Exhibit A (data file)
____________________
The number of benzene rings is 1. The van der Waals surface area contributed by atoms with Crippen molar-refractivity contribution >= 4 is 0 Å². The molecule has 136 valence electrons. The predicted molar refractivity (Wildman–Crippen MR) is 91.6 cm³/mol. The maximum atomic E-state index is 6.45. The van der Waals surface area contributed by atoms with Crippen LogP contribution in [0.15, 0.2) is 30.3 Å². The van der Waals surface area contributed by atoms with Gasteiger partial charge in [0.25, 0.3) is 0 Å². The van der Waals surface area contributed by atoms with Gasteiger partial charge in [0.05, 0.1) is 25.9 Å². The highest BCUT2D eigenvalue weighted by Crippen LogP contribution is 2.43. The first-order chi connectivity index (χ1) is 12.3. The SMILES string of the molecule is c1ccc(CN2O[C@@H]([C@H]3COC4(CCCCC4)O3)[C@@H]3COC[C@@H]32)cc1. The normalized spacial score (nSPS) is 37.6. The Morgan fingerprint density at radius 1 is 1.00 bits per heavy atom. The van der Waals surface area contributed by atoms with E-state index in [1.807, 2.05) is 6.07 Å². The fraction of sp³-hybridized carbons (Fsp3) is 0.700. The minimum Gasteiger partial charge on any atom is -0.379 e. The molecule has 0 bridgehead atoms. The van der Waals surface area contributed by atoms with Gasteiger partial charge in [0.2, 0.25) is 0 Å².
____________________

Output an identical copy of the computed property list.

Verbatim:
The number of benzene rings is 1. The van der Waals surface area contributed by atoms with Crippen molar-refractivity contribution >= 4 is 0 Å². The molecule has 136 valence electrons. The predicted molar refractivity (Wildman–Crippen MR) is 91.6 cm³/mol. The maximum atomic E-state index is 6.45. The van der Waals surface area contributed by atoms with Crippen LogP contribution in [0.15, 0.2) is 30.3 Å². The van der Waals surface area contributed by atoms with Gasteiger partial charge in [0.25, 0.3) is 0 Å². The van der Waals surface area contributed by atoms with Gasteiger partial charge in [0.05, 0.1) is 25.9 Å². The highest BCUT2D eigenvalue weighted by Crippen LogP contribution is 2.43. The first-order chi connectivity index (χ1) is 12.3. The SMILES string of the molecule is c1ccc(CN2O[C@@H]([C@H]3COC4(CCCCC4)O3)[C@@H]3COC[C@@H]32)cc1. The normalized spacial score (nSPS) is 37.6. The Morgan fingerprint density at radius 1 is 1.00 bits per heavy atom. The van der Waals surface area contributed by atoms with E-state index in [1.807, 2.05) is 6.07 Å². The fraction of sp³-hybridized carbons (Fsp3) is 0.700. The minimum Gasteiger partial charge on any atom is -0.379 e. The molecule has 0 bridgehead atoms. The van der Waals surface area contributed by atoms with Gasteiger partial charge in [0.2, 0.25) is 0 Å².